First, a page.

Our nest recently re-emptied, I think this time for good, I've been pondering the relationship between adult children and their parents. Specifically, my children and me... and me and my parents.
When I was my kids' age, I was busy living my adult life. I had a husband, two kids, a full time job and a house. Weeknights were about meals, clean-up, laundry, homework, preparing for the next day of school or day care, settling the logistics of who would pick up whom when the next day, then everyone to bed and my time to catch up on stuff from the office. Weekends were even busier, especially once the kids were in school activities.
My folks lived an hour away so seeing them required planning. I called every week or so, went to visit monthly (especially if we wanted to drop the kids off for a weekend). When they'd moved a little closer and my mom was diagnosed with cancer, my visits became more frequent as I took her to doctor visits and chemo treatments and did grocery shopping for her and my dad. But even then, it was all about fitting them in around all of the other aspects of my oh-so-busy life.
They were very conscious of not intruding. They'd raised me to be independent and self-sufficient, after all. So I rarely heard from them unless my mother was really worried about something, such as whether I'd made it to work safely in an ice storm. I rolled my eyes in exasperation at those calls, infrequent though they were. But otherwise, I didn't think much about what my parents might be thinking and feeling about me. They had their life, and I had mine.
They're both gone now. But finally, I get it. My life was all about me. And as respectful as they were of giving me my space, as many friends or activities they had at the retirement community... so was theirs.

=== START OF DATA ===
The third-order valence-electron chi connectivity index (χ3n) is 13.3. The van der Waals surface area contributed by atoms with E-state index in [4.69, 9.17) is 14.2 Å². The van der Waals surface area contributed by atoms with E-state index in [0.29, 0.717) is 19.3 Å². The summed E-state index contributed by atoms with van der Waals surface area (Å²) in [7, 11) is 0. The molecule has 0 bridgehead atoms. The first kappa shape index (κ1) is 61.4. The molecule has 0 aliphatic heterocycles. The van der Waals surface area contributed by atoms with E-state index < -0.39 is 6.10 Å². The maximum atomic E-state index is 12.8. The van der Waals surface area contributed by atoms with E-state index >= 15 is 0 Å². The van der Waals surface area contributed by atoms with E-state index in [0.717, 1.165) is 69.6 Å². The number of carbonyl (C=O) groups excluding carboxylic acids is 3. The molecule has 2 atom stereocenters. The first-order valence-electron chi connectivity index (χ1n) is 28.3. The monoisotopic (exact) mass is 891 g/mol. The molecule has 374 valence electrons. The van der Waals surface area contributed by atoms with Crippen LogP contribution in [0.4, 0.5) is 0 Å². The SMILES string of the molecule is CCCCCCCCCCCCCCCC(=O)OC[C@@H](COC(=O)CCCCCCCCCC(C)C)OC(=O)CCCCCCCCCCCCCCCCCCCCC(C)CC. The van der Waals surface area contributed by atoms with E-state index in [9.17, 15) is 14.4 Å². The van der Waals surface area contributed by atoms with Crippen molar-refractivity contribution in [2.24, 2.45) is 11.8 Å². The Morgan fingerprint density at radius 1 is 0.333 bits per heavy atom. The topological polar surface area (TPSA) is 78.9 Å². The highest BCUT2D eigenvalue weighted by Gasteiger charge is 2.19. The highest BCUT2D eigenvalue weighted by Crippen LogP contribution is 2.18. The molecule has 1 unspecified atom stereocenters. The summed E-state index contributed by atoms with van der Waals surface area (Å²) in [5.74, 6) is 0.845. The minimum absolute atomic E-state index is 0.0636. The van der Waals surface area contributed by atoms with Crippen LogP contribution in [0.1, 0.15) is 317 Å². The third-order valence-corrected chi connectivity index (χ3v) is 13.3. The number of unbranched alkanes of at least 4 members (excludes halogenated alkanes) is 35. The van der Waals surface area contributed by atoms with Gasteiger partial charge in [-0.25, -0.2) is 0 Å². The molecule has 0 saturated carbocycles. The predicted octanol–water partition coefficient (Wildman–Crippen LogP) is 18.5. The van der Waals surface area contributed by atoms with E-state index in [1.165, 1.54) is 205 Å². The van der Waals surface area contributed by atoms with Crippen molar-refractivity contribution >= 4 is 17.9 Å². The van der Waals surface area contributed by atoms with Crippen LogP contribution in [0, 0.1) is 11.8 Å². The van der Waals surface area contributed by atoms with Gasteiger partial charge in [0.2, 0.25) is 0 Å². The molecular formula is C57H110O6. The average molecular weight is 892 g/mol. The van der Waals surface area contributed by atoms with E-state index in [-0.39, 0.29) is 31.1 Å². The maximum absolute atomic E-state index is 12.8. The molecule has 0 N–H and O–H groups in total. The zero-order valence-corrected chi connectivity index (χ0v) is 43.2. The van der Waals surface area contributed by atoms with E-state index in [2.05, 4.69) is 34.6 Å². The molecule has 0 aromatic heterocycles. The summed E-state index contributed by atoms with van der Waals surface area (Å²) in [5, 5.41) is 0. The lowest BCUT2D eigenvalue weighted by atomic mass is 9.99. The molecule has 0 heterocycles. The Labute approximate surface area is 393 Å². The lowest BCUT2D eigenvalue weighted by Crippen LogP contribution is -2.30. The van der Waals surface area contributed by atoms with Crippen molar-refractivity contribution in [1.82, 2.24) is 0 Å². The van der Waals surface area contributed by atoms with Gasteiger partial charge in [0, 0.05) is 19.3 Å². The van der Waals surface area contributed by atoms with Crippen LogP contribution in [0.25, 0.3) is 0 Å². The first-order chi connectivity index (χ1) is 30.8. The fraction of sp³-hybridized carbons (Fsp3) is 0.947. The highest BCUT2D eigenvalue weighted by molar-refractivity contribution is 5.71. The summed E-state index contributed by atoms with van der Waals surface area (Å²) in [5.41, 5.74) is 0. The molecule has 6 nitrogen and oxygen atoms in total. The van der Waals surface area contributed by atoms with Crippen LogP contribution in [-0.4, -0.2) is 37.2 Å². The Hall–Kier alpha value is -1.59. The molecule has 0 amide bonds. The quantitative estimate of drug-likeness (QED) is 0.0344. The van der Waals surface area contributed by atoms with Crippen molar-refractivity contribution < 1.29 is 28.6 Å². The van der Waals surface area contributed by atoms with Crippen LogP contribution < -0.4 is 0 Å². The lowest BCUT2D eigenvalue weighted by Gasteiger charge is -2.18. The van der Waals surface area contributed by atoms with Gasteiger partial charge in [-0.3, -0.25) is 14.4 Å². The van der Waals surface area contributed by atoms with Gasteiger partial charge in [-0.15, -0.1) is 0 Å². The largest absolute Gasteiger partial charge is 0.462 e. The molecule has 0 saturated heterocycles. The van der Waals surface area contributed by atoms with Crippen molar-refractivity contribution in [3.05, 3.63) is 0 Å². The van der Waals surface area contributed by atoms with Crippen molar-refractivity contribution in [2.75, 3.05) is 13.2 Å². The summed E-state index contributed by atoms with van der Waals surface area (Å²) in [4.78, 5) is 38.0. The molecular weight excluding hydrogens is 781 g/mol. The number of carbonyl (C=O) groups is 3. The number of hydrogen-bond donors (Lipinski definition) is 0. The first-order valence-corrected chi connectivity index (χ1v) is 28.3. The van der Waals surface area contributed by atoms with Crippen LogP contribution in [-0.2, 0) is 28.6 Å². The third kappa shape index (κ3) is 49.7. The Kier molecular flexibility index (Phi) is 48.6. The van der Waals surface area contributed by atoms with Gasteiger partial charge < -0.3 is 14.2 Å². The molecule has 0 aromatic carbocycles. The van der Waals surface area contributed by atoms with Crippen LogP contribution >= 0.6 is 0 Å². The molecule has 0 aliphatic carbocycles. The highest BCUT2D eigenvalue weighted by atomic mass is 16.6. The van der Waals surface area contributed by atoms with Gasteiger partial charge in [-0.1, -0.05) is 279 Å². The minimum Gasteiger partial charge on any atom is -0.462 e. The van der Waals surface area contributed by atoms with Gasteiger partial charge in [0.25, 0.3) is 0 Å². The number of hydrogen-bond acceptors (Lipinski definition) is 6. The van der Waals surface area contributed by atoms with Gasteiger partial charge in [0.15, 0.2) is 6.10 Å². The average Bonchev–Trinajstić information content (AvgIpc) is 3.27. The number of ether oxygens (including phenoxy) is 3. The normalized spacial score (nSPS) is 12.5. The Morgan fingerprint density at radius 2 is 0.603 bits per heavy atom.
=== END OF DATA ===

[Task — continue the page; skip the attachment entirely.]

I get that even as they "gave me my space", there wasn't a day they didn't think about my brother and me, wondering how our days had been, what we were doing, whether we were happy and safe. I get that parenthood really is for life, even long after the formal responsibility of nuturing, protecting, teaching (and paying!) is past.
Because that's how it is for me.
I'm luckier than my parents, because my kids are better at keeping in touch. They were here Sunday night for supper, and it was such a pleasure just to be with them, listen in on their conversation, be reminded again what interesting, resourceful young people they have become.
I'm glad they are more attenentive to me than I was to my parents. It makes my days more enjoyable now.
And I hope, means they'll have fewer regrets in years to come.
Experiences and your fear of engagement
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